ICO hits NHS Surrey with £200,000 data breach fine
Data protection watchdog raps former NHS Trust for failing to dispose of old computer kit properly.
The Information Commissioner's Office (ICO) has fined a defunct NHS trust 200,000 after nearly 3,000 patient records were found on a computer bought from an online auction site.
NHS Surrey was abolished on 31 March 2013 and had given the device to a company who agreed to wipe it free of charge, although the organisation already had a data destruction arrangement in place with another firm.
The Trust struck a deal that allowed the firm to sell on any salvageable materials, once the device had been wiped and its hard drive securely destroyed.
However, in May 2012, a member of the public contacted NHS Surrey to report finding details of patients treated by the Trust on a second-hand computer they had bought online.
"The organisation collected the computer and found confidential sensitive personal data and HR records, including patient records relating to approximately 900 adults and 2000 children," said the ICO in a statement.
In light of this, the Trust made an effort to reclaim computers that had been sent for disposal. In total, it managed to get hold of 39 PCs, three of which still contained sensitive personal data.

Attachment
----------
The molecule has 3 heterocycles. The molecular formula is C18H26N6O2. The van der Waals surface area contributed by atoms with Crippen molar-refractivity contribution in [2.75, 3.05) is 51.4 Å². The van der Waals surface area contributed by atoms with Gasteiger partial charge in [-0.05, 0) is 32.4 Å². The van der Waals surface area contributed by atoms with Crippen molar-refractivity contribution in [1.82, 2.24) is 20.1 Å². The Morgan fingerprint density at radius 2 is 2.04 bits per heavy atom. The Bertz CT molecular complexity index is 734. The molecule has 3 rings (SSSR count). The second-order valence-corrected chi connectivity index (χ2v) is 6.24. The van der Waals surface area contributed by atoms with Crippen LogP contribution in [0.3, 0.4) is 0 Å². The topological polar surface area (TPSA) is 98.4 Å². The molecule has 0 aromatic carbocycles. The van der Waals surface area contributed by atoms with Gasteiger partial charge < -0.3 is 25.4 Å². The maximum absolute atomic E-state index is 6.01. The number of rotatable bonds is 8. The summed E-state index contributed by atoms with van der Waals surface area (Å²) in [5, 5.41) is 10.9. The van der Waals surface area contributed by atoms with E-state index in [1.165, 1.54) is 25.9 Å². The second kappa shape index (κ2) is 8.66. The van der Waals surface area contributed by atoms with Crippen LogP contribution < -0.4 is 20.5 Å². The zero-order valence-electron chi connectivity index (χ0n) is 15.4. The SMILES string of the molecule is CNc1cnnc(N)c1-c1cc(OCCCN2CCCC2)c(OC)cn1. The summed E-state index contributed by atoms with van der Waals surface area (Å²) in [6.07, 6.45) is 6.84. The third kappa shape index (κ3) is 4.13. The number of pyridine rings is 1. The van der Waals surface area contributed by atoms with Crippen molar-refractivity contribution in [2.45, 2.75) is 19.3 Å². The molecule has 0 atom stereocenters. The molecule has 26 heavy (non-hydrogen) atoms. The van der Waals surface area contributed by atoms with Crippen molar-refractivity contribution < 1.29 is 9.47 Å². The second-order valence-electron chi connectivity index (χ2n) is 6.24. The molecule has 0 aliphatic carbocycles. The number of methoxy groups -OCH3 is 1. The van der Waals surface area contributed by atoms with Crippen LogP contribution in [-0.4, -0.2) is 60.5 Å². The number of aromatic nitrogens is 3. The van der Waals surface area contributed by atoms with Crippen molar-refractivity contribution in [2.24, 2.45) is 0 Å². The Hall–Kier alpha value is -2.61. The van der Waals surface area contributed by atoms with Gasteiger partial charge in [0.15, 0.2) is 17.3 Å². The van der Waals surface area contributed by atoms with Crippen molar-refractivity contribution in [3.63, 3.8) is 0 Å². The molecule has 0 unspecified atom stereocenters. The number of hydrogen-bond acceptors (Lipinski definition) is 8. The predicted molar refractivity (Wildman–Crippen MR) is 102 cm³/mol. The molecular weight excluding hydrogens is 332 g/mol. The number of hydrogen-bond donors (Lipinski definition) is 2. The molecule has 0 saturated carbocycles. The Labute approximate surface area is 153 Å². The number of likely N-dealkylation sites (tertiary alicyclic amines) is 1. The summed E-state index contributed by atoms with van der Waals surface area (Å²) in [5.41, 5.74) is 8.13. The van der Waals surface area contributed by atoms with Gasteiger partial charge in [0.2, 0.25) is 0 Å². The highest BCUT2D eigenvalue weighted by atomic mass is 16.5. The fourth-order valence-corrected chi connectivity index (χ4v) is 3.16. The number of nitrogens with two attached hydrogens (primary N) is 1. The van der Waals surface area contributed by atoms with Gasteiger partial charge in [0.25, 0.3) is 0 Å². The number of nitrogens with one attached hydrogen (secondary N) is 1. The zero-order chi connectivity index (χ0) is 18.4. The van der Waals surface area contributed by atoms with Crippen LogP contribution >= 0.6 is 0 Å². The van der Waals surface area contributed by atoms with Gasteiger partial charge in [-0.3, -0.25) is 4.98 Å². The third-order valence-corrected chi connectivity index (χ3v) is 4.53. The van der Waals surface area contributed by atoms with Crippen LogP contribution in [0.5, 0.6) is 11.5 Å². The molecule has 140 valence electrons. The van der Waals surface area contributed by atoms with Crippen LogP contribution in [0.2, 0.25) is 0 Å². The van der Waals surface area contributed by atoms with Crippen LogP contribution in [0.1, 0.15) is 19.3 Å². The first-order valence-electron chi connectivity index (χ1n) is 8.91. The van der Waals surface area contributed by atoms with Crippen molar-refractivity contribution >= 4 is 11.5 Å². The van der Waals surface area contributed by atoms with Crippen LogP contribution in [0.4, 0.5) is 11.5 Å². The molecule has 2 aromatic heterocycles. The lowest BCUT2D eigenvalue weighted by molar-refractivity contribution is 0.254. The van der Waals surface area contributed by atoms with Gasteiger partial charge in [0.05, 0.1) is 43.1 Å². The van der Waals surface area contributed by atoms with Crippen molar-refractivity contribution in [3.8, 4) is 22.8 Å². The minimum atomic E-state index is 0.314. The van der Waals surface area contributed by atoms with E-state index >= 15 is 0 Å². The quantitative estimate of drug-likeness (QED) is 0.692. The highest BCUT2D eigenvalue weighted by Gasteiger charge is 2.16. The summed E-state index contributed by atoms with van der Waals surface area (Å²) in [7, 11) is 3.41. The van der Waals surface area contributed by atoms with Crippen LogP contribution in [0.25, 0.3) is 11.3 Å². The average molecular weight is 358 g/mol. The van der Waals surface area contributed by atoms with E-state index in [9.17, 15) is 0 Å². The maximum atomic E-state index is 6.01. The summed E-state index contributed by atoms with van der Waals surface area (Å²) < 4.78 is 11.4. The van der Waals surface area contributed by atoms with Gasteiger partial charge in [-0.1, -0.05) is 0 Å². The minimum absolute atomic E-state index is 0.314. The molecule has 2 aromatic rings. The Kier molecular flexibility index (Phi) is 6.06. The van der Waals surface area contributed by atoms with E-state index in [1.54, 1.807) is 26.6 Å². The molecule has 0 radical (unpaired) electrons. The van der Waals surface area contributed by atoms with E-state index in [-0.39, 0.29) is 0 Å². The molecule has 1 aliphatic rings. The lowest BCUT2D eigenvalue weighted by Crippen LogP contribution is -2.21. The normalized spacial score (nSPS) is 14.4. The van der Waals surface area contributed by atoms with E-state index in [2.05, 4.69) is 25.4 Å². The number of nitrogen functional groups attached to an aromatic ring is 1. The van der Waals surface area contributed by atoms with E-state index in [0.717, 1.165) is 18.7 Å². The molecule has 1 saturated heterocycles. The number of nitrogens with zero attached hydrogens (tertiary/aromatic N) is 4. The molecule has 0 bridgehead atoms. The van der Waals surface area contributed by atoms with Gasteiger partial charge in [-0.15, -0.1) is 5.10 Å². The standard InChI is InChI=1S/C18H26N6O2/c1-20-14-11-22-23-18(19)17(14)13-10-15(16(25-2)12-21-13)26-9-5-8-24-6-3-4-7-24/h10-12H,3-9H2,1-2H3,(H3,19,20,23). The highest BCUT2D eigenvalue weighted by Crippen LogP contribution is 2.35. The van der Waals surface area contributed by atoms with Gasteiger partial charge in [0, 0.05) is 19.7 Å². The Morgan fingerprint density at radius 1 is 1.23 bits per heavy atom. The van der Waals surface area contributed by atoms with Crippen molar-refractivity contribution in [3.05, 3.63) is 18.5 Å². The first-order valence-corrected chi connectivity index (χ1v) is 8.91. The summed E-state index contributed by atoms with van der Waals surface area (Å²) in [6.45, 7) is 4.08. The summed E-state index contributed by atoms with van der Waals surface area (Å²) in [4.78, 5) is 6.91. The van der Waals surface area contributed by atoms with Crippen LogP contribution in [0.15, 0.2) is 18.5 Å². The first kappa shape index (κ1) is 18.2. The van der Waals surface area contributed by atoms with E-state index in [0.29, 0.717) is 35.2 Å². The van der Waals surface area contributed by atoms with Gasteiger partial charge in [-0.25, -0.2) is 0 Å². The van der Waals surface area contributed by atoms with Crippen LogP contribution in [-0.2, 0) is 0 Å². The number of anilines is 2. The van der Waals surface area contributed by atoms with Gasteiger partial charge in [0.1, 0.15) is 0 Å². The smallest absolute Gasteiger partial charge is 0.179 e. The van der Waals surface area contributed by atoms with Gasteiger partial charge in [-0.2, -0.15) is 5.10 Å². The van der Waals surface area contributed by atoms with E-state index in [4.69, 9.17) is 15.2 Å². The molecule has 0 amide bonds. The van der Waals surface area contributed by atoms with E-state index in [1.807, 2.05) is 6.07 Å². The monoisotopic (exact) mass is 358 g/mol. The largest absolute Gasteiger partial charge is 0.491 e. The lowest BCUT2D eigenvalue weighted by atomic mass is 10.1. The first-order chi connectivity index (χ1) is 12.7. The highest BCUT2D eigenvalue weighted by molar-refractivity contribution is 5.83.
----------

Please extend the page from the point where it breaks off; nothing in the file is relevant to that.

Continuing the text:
In the wake of an ICO investigation, it was established that NHS Surrey had no contract in place with the new data destruction firm that formally set out how the information should be disposed of.
Further to this, it also came to light that NHS Surrey mislaid records containing details about IT equipment that had been earmarked for destruction between March 2010 and February 2011.
It did confirm that 1,570 computers were processed between 10 February and 28 May 2012, but the data destruction company was unable to trace where these devices had ended up.
Stephen Eckersley, head of enforcement at the ICO, said the data breach was among the most serious the data protection watchdog had ever seen.
"The facts of this breach are truly shocking. NHS Surrey chose to leave an approved provider and handed over thousands of patients' details to a company without checking that the information had been securely deleted. The result was that patients' information was effectively being sold online," he said.
"This breach is one of the most serious the ICO has witnessed and...we should not have to tell organisations to think twice before outsourcing vital services to companies who offer to work for free."
Simon Harbridge, chief executive of system builder Stone Group, said the case should serve as a warning to end users about basing IT kit disposal decisions purely on financial returns.
"Those looking for IT disposal services should ensure their chosen provider can demonstrate compliance with recognised security standards such as ADISA, ISO27001 and the data wiping/destruction methods employed are suitable for the classification of data and media type. A visit to the provider's facilities should also be considered to verify the process and security," he added.
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